The Apple Worldwide Developers Conference comes up next month
We spoke to three developers from India about their past experiences
- Published 20.05.20, 7:23 PM
- Updated 20.05.20, 7:23 PM
- 5 mins read
Rishav Kumar’s parents are doctors. When he was 10, the software they used to prescribe medicine and invoice was too old and couldn’t be upgraded. He developed one for them. Since then he’s kept updating the software, which his parents still use. In March 2019 he launched his company, ScribbleEdu, which provides tutorials for how to use Apple educational software, from basic to advanced, in schools.
For young app developers, coding is as much a hobby as it is a serious learning effort. What motivated you to begin coding and when did you realise that coding is serious business?
The biggest motivation to code has been my parents, who have been a great support although being busy doctors themselves. They even allowed me as a kid to make their medical prescription software, which I enjoyed making and led me to begin programming new software programmes for them. As I grew up coding, I realised many aspects of it and developed an interest in software solutions. That’s when I realised the commercial use of coding.
How has your life changed in the last two or three years and how do you manage to find time between studies and pursuing your passion — coding?
My life has changed a lot. I now enjoy schooling online and at the same time putting aside a fixed amount of time for studying where I don’t interrupt my other work. I have also been working on a blog, rishavapps.com, which includes many categories and is seeing a stable growth.
Tell us a bit about your day at the school.
I’m currently pursuing online school from Minnesota, USA, and I completely love the fact that I can manage my own time and can work on other things on schedule. However, this can sometimes be distracting. So, I have made a to-do list or task manager where I have set aside time for everything, which makes my work and studies both better. However, yes I do end up spending more time with computer courses.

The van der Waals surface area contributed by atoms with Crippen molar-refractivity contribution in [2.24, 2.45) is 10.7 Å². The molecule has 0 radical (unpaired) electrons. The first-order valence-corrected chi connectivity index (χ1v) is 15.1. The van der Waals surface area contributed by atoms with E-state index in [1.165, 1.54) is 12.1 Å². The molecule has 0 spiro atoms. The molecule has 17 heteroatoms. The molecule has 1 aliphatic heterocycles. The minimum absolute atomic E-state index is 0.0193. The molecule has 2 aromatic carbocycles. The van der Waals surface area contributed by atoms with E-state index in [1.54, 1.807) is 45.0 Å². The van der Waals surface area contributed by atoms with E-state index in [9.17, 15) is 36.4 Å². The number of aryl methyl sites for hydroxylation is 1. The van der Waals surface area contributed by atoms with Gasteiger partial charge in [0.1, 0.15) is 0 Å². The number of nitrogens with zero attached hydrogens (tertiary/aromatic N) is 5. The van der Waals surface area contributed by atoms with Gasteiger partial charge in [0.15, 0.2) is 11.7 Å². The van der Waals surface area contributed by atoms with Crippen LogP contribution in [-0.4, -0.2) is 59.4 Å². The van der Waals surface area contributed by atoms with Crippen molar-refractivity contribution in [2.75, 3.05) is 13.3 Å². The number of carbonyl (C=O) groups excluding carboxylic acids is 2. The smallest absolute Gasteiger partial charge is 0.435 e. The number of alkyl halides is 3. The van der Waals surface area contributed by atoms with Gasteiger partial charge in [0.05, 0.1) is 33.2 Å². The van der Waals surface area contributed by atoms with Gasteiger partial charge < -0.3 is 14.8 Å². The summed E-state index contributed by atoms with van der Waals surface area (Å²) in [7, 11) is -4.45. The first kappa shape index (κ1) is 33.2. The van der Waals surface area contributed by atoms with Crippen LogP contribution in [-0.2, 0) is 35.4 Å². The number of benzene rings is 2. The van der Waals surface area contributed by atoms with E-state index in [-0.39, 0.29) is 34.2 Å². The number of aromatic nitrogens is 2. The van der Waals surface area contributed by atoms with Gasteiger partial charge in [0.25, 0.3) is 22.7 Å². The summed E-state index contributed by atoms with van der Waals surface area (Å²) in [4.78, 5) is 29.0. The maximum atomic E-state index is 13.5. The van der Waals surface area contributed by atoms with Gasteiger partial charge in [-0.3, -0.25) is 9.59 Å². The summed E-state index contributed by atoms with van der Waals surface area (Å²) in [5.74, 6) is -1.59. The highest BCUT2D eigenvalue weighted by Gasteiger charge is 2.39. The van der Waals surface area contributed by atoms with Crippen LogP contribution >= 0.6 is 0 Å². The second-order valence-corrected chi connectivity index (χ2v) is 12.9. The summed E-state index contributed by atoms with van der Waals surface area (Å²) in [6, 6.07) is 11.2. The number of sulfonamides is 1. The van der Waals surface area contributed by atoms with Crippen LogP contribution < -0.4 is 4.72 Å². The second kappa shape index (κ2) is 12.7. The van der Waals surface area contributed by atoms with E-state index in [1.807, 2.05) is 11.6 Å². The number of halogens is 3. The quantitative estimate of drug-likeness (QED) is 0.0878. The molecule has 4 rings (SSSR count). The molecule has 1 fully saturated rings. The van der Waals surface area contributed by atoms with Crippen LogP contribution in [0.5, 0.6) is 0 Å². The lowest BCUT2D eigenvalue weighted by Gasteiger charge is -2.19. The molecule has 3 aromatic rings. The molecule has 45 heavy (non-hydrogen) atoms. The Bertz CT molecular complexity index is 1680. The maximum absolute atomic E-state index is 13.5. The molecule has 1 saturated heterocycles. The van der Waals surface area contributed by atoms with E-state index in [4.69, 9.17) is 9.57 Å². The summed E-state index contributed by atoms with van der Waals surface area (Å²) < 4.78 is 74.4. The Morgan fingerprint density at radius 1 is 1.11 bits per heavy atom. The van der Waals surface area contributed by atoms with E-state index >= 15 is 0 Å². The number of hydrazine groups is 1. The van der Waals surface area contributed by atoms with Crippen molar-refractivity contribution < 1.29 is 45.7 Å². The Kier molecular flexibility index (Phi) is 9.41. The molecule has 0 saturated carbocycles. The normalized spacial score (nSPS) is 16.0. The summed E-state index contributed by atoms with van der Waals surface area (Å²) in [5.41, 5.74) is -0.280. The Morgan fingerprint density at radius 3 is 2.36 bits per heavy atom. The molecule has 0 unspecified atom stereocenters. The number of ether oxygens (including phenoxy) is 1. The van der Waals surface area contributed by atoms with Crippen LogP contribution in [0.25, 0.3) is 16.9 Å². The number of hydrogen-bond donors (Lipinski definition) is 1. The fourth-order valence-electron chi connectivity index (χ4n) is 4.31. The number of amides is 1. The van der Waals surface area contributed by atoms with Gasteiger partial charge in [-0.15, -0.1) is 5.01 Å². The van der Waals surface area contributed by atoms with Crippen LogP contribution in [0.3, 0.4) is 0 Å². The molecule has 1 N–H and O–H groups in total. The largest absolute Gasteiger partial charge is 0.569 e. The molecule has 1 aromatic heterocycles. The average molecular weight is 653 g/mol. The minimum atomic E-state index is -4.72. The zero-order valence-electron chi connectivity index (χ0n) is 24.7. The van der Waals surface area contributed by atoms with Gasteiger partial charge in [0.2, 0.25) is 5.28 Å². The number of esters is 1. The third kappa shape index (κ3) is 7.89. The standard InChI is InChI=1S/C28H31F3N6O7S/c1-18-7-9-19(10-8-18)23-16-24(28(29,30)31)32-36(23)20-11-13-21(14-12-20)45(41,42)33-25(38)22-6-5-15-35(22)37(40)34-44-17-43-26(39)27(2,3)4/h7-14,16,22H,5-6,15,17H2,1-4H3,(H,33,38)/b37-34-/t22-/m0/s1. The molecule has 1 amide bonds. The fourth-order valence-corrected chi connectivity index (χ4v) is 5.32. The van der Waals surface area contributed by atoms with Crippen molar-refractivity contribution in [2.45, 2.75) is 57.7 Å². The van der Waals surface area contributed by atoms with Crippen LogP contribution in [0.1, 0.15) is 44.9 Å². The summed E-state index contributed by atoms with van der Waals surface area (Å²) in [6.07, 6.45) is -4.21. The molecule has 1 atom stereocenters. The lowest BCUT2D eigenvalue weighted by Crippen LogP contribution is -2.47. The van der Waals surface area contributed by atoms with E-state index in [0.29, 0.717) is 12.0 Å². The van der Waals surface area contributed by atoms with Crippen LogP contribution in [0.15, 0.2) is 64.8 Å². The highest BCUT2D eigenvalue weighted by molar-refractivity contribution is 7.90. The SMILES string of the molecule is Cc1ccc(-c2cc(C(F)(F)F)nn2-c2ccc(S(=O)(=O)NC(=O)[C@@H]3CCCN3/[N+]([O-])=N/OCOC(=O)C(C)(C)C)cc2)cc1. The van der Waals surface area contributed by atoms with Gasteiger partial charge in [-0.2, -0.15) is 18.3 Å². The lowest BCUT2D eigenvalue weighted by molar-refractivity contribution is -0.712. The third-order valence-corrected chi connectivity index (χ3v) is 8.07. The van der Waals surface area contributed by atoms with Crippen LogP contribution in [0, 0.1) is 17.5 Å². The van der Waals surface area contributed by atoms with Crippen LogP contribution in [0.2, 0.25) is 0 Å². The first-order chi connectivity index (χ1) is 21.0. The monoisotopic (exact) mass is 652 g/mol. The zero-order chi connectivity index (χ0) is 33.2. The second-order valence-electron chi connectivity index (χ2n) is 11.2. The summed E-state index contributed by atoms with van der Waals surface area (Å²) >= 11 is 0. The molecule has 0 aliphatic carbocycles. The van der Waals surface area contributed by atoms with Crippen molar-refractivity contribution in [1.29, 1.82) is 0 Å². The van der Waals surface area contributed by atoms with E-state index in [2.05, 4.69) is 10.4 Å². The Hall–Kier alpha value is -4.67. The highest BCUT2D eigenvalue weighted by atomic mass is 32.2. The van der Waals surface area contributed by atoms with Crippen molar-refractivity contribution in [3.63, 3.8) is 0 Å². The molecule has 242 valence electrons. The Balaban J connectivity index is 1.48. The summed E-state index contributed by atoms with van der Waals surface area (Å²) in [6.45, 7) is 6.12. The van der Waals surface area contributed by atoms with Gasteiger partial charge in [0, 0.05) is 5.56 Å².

You have attended WWDC twice. What have been some of the takeaways?
One of the best takeaways from attending the conference was the opportunity to meet and interact with a diverse network of enthusiastic and interesting people, especially fellow scholarship winners. As an attendee, you join a community of developers and designers who actively participate in discussions long after the first week. Also, it goes without saying that you accumulate a significant amount of knowledge and experience throughout Dub Dub week.
You are interested in AI. But it’s usually things like puzzles, fixing things around the house and Raspberry PI sets which sometimes come as gifts that get youngsters interested in programming and robotics. What was childhood like for you?
You’ve pretty much summed up my childhood! The path to where I am today initially started with Lego blocks, and I am still that person in the family who everyone turns to when they need some form of technical assistance. Most of my free time in childhood was spent pursuing DIY projects or taking apart old, unused electronic devices to identify how they once worked. This path saw me experimenting with microcontroller boards such as those from Arduino and Texas Instruments. This experience inspired me to take a look at computer science, and ultimately computing research, as a path to pursue.
You are now studying at the Imperial College London. What has been the experience thus far and does it help that you have been a WWDC scholar twice?
Studying at the department of computing here at Imperial College London has been an eye-opening and inspiring experience. As a student of one of the world’s most reputed universities with a unique focus on the sciences, I’m humbled to have the opportunity to learn from world-leading researchers and focus on the theoretical aspects of computer science directly from the first year. Of course, the course is challenging, but it’s also intellectually stimulating and you feel a sense of passion towards the subject you’re pursuing. This passion for technology is what I found in a lot of attendees at WWDC. Besides, the conference has helped me in a way to familiarise myself with such a culturally diverse and international academic environment.